3 has launched a new tariff called the One Plan, which includes thousands of minutes per month of calls to other networks.
The tariff is a consumer proposition, so not the sort of thing we usually pay much attention to around ZD Towers, but its backstory is interesting — if you're into the long-running mobile termination rates (MTRs) story.
First, the tariff: 2,000 any network minutes, 5,000 3-to-3 minutes, 5,000 texts and 1GB of data, for £25 a month on a year's SIM-only contract and also available in a variety of different permutations, depending on contract length, subsidised handset and so on.
That's a lot of minutes (perhaps a nonsensically huge number) and here's the thing: 3 says it's only doing this because MTRs should tumble from 4.3p a minute to 0.5p a minute in March next year. Because 3 is the permanent underdog in the UK mobile market, this cut acts in its favour — the current system sees it paying out a lot more for its customers calling phones on other networks than it gets from customers of other networks calling 3 phones.
"I am clear that termination rates are going to come down," 3 CEO Kevin Russell said at a rather eventful Thursday morning media briefing. "We're going early — we're not going to wait nine months for reduced termination rates to come in. It's important for us to go hard and go hard now."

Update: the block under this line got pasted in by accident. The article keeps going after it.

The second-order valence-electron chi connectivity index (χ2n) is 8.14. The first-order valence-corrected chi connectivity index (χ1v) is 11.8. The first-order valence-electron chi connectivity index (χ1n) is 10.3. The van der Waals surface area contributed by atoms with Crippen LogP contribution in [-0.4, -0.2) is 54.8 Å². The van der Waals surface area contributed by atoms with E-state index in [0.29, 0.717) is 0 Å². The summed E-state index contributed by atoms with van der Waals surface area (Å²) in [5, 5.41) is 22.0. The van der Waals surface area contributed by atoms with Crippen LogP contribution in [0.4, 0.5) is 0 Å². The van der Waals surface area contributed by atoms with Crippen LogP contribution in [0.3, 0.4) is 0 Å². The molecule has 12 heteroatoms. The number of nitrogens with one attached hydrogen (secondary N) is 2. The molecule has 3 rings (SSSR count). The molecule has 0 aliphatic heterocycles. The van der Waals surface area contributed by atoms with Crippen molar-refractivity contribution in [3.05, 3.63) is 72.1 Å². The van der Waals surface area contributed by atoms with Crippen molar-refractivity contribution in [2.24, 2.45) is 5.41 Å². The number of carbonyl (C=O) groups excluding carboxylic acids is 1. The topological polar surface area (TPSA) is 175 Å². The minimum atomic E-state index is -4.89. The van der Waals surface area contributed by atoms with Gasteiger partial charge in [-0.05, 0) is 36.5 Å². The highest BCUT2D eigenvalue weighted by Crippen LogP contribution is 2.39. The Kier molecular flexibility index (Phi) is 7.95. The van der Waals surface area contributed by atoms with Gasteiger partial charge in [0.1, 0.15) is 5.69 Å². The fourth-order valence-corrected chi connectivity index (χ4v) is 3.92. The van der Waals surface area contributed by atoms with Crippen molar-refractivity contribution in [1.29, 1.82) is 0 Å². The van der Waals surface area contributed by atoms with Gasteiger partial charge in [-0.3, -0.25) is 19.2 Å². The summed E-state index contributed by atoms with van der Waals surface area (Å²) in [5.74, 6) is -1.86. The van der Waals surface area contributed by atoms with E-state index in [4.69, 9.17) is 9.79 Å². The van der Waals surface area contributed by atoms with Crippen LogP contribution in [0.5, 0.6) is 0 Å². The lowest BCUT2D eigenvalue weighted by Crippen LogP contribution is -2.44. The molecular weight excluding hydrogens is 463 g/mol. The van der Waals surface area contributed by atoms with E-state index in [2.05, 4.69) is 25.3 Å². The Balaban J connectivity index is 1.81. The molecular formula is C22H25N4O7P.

"At a strategic level it's a big deal for us," Russell added. "We're going back into the heart of the contract market — £25 and above. We're going to go head-to-head with the big guys here." He added that he still wants to see termination rates come down to 0.25p — an eventuality that would probably greatly please BT, the other great loser in the current MTR set-up.
It's hard to tell how this will work out for 3. On the one hand, they're talking about levels of minutes that are unlikely to be used in practice, and the offer could bring in many new customers; on the other, the company is going to shell out an awful lot in MTRs in the next nine months if people really do reach those limits.
Either way, 3 feels it has to do something about its voice revenue. Russell displayed a graph of the operator's voice and data revenues, showing the latter to be wildly accelerating upwards — he reckons 3's network carries half of all mobile data in the UK right now — but also showing voice to be utterly flat over the past couple of years. Now we know how 3 intends to change this trend.
PS - Vodafone, which stands to lose out in the new MTR regime, has a somewhat different take on things...